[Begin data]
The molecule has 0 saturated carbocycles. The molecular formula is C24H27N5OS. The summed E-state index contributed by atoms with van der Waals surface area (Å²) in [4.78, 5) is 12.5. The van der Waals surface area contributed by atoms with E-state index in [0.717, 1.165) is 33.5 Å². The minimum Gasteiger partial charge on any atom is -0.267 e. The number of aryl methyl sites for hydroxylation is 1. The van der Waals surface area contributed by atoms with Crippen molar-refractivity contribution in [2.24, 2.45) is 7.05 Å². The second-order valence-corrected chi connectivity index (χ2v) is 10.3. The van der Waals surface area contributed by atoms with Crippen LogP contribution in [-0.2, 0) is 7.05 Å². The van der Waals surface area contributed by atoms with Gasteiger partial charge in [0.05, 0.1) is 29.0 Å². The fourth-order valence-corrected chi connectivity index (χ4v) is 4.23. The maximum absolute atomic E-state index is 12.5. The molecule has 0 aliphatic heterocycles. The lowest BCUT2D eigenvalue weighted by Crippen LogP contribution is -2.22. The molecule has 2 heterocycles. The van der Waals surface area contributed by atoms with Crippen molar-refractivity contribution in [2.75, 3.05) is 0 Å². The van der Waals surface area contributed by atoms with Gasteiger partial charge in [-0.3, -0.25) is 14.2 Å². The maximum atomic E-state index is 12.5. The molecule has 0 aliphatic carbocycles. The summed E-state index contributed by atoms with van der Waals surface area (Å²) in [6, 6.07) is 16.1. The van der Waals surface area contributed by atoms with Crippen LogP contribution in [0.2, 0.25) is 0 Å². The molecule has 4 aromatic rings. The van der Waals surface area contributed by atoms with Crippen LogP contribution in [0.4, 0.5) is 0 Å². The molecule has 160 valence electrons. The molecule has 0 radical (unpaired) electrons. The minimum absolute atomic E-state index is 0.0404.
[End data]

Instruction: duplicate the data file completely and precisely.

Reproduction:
The molecule has 0 saturated carbocycles. The molecular formula is C24H27N5OS. The summed E-state index contributed by atoms with van der Waals surface area (Å²) in [4.78, 5) is 12.5. The van der Waals surface area contributed by atoms with E-state index in [0.717, 1.165) is 33.5 Å². The minimum Gasteiger partial charge on any atom is -0.267 e. The number of aryl methyl sites for hydroxylation is 1. The van der Waals surface area contributed by atoms with Crippen molar-refractivity contribution in [2.24, 2.45) is 7.05 Å². The second-order valence-corrected chi connectivity index (χ2v) is 10.3. The van der Waals surface area contributed by atoms with Crippen LogP contribution in [-0.2, 0) is 7.05 Å². The van der Waals surface area contributed by atoms with Gasteiger partial charge in [0.05, 0.1) is 29.0 Å². The fourth-order valence-corrected chi connectivity index (χ4v) is 4.23. The maximum absolute atomic E-state index is 12.5. The molecule has 0 aliphatic heterocycles. The lowest BCUT2D eigenvalue weighted by Crippen LogP contribution is -2.22. The molecule has 2 heterocycles. The van der Waals surface area contributed by atoms with Crippen molar-refractivity contribution in [2.75, 3.05) is 0 Å². The van der Waals surface area contributed by atoms with Gasteiger partial charge in [-0.3, -0.25) is 14.2 Å². The maximum atomic E-state index is 12.5. The molecule has 0 aliphatic carbocycles. The summed E-state index contributed by atoms with van der Waals surface area (Å²) in [6, 6.07) is 16.1. The van der Waals surface area contributed by atoms with Crippen LogP contribution in [0.2, 0.25) is 0 Å². The molecule has 4 aromatic rings. The van der Waals surface area contributed by atoms with Crippen LogP contribution in [0.4, 0.5) is 0 Å². The molecule has 160 valence electrons. The molecule has 0 radical (unpaired) electrons. The minimum absolute atomic E-state index is 0.0404.